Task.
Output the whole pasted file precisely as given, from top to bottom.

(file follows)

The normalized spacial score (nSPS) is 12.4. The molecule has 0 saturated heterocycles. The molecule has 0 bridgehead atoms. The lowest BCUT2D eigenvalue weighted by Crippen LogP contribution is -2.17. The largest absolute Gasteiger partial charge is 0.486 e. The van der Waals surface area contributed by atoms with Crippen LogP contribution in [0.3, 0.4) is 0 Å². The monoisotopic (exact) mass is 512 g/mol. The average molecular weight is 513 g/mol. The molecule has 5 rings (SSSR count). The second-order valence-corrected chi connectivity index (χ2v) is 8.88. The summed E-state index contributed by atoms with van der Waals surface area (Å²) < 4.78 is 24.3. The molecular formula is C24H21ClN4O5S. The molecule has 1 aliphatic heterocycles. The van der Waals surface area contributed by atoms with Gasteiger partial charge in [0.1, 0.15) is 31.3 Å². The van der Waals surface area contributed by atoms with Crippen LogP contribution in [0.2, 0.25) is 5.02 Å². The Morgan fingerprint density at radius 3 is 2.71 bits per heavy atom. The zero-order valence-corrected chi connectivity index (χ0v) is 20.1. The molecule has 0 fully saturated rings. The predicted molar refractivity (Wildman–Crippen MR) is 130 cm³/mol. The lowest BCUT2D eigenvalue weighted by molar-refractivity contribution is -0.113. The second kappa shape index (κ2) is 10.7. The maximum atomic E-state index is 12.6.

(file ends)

The normalized spacial score (nSPS) is 12.4. The molecule has 0 saturated heterocycles. The molecule has 0 bridgehead atoms. The lowest BCUT2D eigenvalue weighted by Crippen LogP contribution is -2.17. The largest absolute Gasteiger partial charge is 0.486 e. The van der Waals surface area contributed by atoms with Crippen LogP contribution in [0.3, 0.4) is 0 Å². The monoisotopic (exact) mass is 512 g/mol. The average molecular weight is 513 g/mol. The molecule has 5 rings (SSSR count). The second-order valence-corrected chi connectivity index (χ2v) is 8.88. The summed E-state index contributed by atoms with van der Waals surface area (Å²) < 4.78 is 24.3. The molecular formula is C24H21ClN4O5S. The molecule has 1 aliphatic heterocycles. The van der Waals surface area contributed by atoms with Gasteiger partial charge in [0.1, 0.15) is 31.3 Å². The van der Waals surface area contributed by atoms with Crippen LogP contribution in [0.2, 0.25) is 5.02 Å². The Morgan fingerprint density at radius 3 is 2.71 bits per heavy atom. The zero-order valence-corrected chi connectivity index (χ0v) is 20.1. The molecule has 0 fully saturated rings. The predicted molar refractivity (Wildman–Crippen MR) is 130 cm³/mol. The lowest BCUT2D eigenvalue weighted by molar-refractivity contribution is -0.113. The second kappa shape index (κ2) is 10.7. The maximum atomic E-state index is 12.6.